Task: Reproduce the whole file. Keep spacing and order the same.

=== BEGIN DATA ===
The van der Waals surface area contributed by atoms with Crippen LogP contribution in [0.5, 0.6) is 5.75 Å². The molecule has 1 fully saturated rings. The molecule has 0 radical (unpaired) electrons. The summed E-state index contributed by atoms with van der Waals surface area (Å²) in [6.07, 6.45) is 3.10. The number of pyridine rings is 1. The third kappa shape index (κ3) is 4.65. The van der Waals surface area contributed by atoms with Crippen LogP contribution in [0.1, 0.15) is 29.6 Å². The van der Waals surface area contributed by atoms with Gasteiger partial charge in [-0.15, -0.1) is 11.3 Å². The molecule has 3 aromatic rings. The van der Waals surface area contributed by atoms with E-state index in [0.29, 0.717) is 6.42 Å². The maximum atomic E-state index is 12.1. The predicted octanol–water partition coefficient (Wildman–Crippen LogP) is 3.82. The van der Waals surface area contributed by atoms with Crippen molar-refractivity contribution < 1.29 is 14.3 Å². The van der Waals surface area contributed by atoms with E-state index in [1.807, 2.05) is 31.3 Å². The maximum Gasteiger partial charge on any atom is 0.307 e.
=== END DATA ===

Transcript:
The van der Waals surface area contributed by atoms with Crippen LogP contribution in [0.5, 0.6) is 5.75 Å². The molecule has 1 fully saturated rings. The molecule has 0 radical (unpaired) electrons. The summed E-state index contributed by atoms with van der Waals surface area (Å²) in [6.07, 6.45) is 3.10. The number of pyridine rings is 1. The third kappa shape index (κ3) is 4.65. The van der Waals surface area contributed by atoms with Crippen LogP contribution in [0.1, 0.15) is 29.6 Å². The van der Waals surface area contributed by atoms with Gasteiger partial charge in [-0.15, -0.1) is 11.3 Å². The molecule has 3 aromatic rings. The van der Waals surface area contributed by atoms with E-state index in [0.29, 0.717) is 6.42 Å². The maximum atomic E-state index is 12.1. The predicted octanol–water partition coefficient (Wildman–Crippen LogP) is 3.82. The van der Waals surface area contributed by atoms with Crippen molar-refractivity contribution < 1.29 is 14.3 Å². The van der Waals surface area contributed by atoms with E-state index in [1.807, 2.05) is 31.3 Å². The maximum Gasteiger partial charge on any atom is 0.307 e.